Given this description, a cargo van or other similar private vehicle operating as a peer-to-peer cargo delivery service with UberCargo may find itself falling outside the commercial motor vehicle definition. As with UberX, most UberCargo drivers could be driving their own personal vehicle that does not fit into the traditional sense of a commercial motor vehicle. Other cargo-sharing companies, such as Cargomatic, have teamed up with commercial carrier trucking companies in order to provide their service. However, UberCargo in Hong Kong has not specified whether its operations would only include commercial carriers or allow private drivers to sign up as drivers. Lalamove, UberCargo's rival in Hong Kong, appear to accept individuals driving vans or trucks as drivers.10
Moreover, the Carriage of Goods regulation lists categories of goods not covered by the regulations. Of note are "goods that are carried solely within a local municipality".11 Given that Uber predominantly provides service within a metropolitan area, a substantial portion of envisioned cargo deliveries would likely fall within this exception.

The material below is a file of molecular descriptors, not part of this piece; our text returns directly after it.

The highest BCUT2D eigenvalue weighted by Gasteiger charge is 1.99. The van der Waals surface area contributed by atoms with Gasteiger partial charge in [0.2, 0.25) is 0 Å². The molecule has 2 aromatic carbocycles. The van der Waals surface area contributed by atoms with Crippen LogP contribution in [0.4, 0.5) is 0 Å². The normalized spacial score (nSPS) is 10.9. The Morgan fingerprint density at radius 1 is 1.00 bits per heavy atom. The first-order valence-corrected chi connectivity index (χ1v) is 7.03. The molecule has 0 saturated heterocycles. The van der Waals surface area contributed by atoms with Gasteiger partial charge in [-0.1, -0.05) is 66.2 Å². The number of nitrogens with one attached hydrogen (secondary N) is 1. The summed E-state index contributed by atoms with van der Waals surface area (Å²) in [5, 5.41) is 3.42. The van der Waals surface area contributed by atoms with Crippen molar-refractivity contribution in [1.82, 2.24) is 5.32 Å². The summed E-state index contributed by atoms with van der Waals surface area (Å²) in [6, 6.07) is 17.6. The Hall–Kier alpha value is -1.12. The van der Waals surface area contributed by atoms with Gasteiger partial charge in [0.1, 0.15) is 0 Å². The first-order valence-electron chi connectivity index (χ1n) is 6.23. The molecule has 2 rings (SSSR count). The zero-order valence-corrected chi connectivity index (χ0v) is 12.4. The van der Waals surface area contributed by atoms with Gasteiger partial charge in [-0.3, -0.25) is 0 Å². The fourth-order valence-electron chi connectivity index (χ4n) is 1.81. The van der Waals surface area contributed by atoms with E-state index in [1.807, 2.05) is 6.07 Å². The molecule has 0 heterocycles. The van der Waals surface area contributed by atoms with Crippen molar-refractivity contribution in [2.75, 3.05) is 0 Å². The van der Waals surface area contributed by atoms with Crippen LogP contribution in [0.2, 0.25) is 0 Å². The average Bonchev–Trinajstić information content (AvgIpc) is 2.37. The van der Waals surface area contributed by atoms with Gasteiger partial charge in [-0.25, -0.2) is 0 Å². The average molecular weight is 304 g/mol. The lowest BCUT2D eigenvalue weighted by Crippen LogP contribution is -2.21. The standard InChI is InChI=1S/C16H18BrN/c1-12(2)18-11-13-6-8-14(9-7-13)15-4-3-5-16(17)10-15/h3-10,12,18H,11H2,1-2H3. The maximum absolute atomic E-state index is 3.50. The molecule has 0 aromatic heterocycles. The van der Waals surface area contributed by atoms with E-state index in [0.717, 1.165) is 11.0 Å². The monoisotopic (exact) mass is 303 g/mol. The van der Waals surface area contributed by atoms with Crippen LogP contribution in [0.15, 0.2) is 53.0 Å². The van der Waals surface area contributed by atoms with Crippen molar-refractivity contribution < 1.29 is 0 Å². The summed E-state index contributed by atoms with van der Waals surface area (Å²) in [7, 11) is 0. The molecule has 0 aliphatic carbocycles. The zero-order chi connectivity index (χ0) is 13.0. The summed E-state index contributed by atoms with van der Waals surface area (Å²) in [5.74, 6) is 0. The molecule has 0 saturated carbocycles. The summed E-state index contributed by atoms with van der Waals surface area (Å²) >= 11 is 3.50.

Much like the current encounters with UberX, difficulties therefore arise when trying to imagine how UberCargo would fit into the present regulatory scheme. Even if some of the deliveries were to span into a different city, defining UberCargo as a commercial motor vehicle may be an uphill battle. Surely, the company does not see itself as a commercial trucking service, but rather a convenient, peer-to-peer service.
If UberCargo is Left Outside...